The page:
Once a blood sample has been introduced into the Quo-Test results are reported within 4 minutes.
How much blood is required?
Just 4μL is required from a finger prick, capillary or venous sample.
What technology is being used?
Quo-Test uses a patented Boronate Fluorescence Quenching Technology (BFQT) associated with simple yet powerful multiple optical measurements.
What is the benefit of BFQT?
Based on well documented boronate affinity for glycated hemoglobin, the BFQT has similar performances as the boronate affinity chromatography systems used in reference laboratories. However, as it does not require physical separation it assures a simple, fast and accurate measurement. The Quo-Test system using the BFQT has the advantage of not being affected by hemoglobin variants (which do not result in reduced erythrocyte life span), labile glycated hemoglobin or hematocrit levels.
How are results reported?
Results are displayed on the digital display and reported in mmol/mol IFCC, % DCCT, % JDS, eAG mg/dl and eAG mmol/l values.
Does it store patient results?
Yes, the Quo-Test can store up to 7,000 results which can be downloaded to a PC via a USB cable.
Does the instrument have a NGSP and IFCC certification?
Yes, the Quo-Test analyser has been certified to the NGSP and IFCC standard.
What is NGSP and IFCC certification?
In an effort to standardize glycated haemoglobin results the AACC has set up the “National Glycohemoglobin Standardization Program” (NGSP) in 1996. In parallel the International Federation of Clinical Chemistry (IFCC) developed reference methods for glycated haemoglobin. In 2006 and 2007, an international consensus between IFCC and AACC was agreed upon. The calibration and certification of laboratories and manufacturers to the same standards have improved the conformity of the results. However, in practice differences can still be observed among technologies as well as between individual systems either because of the heterogeneity of haemoglobines, underlying different technologies (e.g. ion exchange, boronate affinity, Immunoassay due to calibration drifts, or lot to lot variability. This may result in differences in reported values. EKF Diagnostics follows the recommendations of the IFCC and NGSP to ensure that our instruments and reagents are accurately aligned and traceable to the reference method. See www.ngsp.org for more information.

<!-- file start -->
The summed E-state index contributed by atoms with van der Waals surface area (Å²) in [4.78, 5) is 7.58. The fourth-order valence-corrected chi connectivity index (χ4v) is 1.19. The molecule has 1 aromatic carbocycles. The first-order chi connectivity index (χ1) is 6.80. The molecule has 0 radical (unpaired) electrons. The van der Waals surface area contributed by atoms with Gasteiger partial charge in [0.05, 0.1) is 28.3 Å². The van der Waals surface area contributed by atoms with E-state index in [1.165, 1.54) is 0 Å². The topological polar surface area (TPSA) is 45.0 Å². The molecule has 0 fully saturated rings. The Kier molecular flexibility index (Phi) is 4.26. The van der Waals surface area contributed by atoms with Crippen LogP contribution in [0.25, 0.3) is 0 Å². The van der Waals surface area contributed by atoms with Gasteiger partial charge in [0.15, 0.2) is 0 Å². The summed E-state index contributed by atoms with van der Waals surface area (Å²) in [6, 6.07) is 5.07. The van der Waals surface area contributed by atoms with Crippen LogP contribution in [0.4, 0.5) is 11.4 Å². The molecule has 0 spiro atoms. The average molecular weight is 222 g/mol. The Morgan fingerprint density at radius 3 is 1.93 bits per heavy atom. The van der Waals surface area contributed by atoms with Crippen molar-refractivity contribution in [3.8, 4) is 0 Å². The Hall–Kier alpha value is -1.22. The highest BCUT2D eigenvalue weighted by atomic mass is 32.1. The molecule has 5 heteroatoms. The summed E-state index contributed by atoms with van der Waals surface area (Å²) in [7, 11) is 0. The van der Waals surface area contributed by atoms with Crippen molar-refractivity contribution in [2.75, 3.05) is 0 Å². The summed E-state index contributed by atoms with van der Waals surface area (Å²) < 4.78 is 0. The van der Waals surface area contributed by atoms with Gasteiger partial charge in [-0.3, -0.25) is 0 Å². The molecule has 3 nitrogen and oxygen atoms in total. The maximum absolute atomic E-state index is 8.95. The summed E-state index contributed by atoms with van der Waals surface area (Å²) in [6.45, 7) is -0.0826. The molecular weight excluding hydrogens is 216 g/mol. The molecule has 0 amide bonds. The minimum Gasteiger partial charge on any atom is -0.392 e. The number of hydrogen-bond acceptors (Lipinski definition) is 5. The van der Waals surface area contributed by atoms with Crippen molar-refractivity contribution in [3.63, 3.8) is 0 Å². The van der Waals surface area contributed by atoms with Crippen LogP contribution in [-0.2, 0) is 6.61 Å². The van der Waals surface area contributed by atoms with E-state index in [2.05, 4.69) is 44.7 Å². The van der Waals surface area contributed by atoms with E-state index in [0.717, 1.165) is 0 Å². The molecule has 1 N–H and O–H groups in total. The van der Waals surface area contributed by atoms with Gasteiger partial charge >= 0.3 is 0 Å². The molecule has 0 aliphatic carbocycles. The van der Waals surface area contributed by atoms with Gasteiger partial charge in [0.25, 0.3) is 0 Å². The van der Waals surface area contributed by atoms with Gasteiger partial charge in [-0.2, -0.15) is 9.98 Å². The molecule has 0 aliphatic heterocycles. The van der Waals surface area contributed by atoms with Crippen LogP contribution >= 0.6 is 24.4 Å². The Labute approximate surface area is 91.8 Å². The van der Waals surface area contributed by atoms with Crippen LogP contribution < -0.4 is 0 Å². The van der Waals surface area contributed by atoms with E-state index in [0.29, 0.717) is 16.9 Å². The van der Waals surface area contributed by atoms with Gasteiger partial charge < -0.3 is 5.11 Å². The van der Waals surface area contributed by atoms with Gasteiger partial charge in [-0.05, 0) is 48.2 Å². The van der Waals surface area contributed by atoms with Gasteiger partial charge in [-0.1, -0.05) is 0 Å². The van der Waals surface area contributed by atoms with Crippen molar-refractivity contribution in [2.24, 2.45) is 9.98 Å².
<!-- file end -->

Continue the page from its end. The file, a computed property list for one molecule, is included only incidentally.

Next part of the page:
Can the Quo-Test be used in laboratories?
Yes, although the Quo-Test has been developed to be used in a point of care setting, it is a professional product providing laboratory level accuracy.
Is there a warranty period?
Yes, all Quo-Test analysers carry a 12-month worldwide warranty.
What languages are featured on the device?
Quo-Test can be set up in English, Czech, Danish, Dutch, Finnish, French, German, Italian, Spanish, Russian, Polish, Romanian, Portuguese, Bosnian, Bulgarian, Croatian, Estonian, Greek, Kazakh, Latvian, Lithuanian, Serbian, Slovakian, Swedish, Turkish, and Chinese. Ask your EKF representative for details.
Where is the EKF Quo-Test HbA1c analyser produced?
It is assembled at EKF Diagnostics’ ISO 13485:2012/2003 accredited manufacturing facility in Germany on behalf of Quotient Diagnostics.